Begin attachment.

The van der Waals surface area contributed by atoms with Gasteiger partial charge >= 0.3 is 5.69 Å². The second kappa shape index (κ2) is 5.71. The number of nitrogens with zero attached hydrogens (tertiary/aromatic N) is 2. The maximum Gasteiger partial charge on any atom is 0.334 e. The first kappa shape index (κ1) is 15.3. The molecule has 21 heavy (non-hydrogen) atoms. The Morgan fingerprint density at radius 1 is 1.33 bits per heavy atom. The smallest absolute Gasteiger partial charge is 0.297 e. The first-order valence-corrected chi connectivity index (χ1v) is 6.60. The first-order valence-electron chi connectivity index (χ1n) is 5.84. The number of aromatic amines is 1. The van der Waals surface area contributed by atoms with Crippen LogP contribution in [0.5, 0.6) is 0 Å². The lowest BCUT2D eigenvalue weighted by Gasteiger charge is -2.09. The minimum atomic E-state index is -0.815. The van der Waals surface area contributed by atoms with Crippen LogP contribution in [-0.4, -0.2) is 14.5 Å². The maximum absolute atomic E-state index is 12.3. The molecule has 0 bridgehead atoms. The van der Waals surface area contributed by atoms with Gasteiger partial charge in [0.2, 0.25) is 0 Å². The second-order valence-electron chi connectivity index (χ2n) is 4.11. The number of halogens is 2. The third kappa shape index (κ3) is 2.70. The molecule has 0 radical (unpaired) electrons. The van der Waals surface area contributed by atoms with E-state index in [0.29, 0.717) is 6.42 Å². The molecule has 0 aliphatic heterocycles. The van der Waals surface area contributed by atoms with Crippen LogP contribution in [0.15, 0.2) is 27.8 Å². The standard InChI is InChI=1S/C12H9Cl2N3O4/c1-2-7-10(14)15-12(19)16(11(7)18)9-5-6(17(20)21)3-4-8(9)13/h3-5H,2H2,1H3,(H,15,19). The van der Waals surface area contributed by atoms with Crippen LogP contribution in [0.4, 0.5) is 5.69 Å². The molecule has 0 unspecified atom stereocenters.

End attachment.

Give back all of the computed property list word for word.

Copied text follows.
The van der Waals surface area contributed by atoms with Gasteiger partial charge >= 0.3 is 5.69 Å². The second kappa shape index (κ2) is 5.71. The number of nitrogens with zero attached hydrogens (tertiary/aromatic N) is 2. The maximum Gasteiger partial charge on any atom is 0.334 e. The first kappa shape index (κ1) is 15.3. The molecule has 21 heavy (non-hydrogen) atoms. The Morgan fingerprint density at radius 1 is 1.33 bits per heavy atom. The smallest absolute Gasteiger partial charge is 0.297 e. The first-order valence-corrected chi connectivity index (χ1v) is 6.60. The first-order valence-electron chi connectivity index (χ1n) is 5.84. The number of aromatic amines is 1. The van der Waals surface area contributed by atoms with Crippen LogP contribution in [0.5, 0.6) is 0 Å². The lowest BCUT2D eigenvalue weighted by Gasteiger charge is -2.09. The minimum atomic E-state index is -0.815. The van der Waals surface area contributed by atoms with Crippen LogP contribution in [-0.4, -0.2) is 14.5 Å². The maximum absolute atomic E-state index is 12.3. The molecule has 0 bridgehead atoms. The van der Waals surface area contributed by atoms with Gasteiger partial charge in [0.2, 0.25) is 0 Å². The second-order valence-electron chi connectivity index (χ2n) is 4.11. The number of halogens is 2. The third kappa shape index (κ3) is 2.70. The molecule has 0 radical (unpaired) electrons. The van der Waals surface area contributed by atoms with E-state index in [0.29, 0.717) is 6.42 Å². The molecule has 0 aliphatic heterocycles. The van der Waals surface area contributed by atoms with Crippen LogP contribution in [0.15, 0.2) is 27.8 Å². The standard InChI is InChI=1S/C12H9Cl2N3O4/c1-2-7-10(14)15-12(19)16(11(7)18)9-5-6(17(20)21)3-4-8(9)13/h3-5H,2H2,1H3,(H,15,19). The van der Waals surface area contributed by atoms with Crippen LogP contribution in [0.4, 0.5) is 5.69 Å². The molecule has 0 unspecified atom stereocenters.